Original words by Agron Latifi, Illawarra Mercury. Republished here with permission.

Fearless and curious are often words used to describe Dr Catalina Curceanu.

Bulli High School principal Chris Gregory said the eminent physicist who heads Italy’s National Institute of Nuclear Physics (INFN), was also a ‘’wonderful communicator and inspirational to boot’’.

Her praise came after Dr Curceanu’s wonderful talk to senior science students at the school on Wednesday.

‘’Dr Curceanu is a wonderful communicator,’’ Ms Gregory said.

‘’The students were not only engaged but absolutely inspired and were asking really very meaningful questions because of the way she was able to give us not just the information, but connect the dots.

And just to be able to draw in that big world of science and to communicate it in a way that meant something to the students and left them hanging, left them wanting more.

‘’I think that is the secret to it. Her being able to communicate in a way that had the students thinking and having them question, because they are trying to imagine it, but also to give some answers.

‘’It was absolutely a great benefit and joy to our students and our teachers to have a person who communicates so well their knowledge and love of science.’’

Dr Curceanu also had a ‘’great time’’ trying to inspire the young students to always be curious to better ‘’understand this beautiful world and universe we are part of’’.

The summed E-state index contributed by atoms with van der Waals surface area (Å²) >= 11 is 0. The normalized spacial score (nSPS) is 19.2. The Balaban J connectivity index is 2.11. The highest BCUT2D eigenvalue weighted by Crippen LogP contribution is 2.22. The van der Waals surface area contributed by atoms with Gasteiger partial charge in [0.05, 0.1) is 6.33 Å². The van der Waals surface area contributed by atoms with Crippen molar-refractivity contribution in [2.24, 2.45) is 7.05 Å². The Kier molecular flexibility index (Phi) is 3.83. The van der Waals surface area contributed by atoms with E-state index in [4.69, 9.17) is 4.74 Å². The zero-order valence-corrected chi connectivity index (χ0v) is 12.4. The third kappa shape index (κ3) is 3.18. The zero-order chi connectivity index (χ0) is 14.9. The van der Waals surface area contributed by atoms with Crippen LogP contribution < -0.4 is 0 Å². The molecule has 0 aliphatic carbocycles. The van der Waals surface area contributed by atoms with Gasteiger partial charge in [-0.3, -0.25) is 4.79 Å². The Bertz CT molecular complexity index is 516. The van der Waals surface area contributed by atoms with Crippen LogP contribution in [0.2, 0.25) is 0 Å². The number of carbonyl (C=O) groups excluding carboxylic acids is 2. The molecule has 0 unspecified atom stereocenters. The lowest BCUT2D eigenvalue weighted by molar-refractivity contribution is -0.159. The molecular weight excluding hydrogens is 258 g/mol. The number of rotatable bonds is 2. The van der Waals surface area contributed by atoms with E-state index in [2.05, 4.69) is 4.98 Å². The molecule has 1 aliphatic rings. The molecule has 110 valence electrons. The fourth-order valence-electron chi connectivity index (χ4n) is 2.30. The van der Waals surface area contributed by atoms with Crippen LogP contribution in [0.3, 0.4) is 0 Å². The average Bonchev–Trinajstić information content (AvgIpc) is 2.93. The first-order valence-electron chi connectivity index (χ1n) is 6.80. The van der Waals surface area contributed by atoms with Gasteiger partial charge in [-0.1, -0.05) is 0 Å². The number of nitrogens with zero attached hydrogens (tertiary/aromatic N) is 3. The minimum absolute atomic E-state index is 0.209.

Her talk was titled from the Big Bang to the Black Holes.

‘’The subtitle was Why Physics,’’ she said.

‘’I want to make them curious and show them that physics and science can help them understand this beautiful world and universe we are part of.’’

Dr Curceanu said physicists also had to be courageous and propose theories without fear of failure.

‘’Physics is 90 per cent trial and failure. It is much worse not to try, than to try and fail,’’ she said.

This is the second straight year she is visiting Australia. In 2016 the Australian Institute of Physics chose her as the AIP Women in Physics’ lecturer.

‘’I’m so happy to be in Australia again,’’ Dr Curceanu said.

‘’I enjoyed talking to the students this year and I’m now looking forward to visiting scientists at the University of Wollongong.

‘’We are working together on a very exciting project.’’

The Romanian-born scientist studied nuclear physics and elementary particle physics at Bucharest, and then a doctorate in spectroscopic meson physics at CERN.

Original words by Agron Latifi, Illawarra Mercury. Republished here with permission.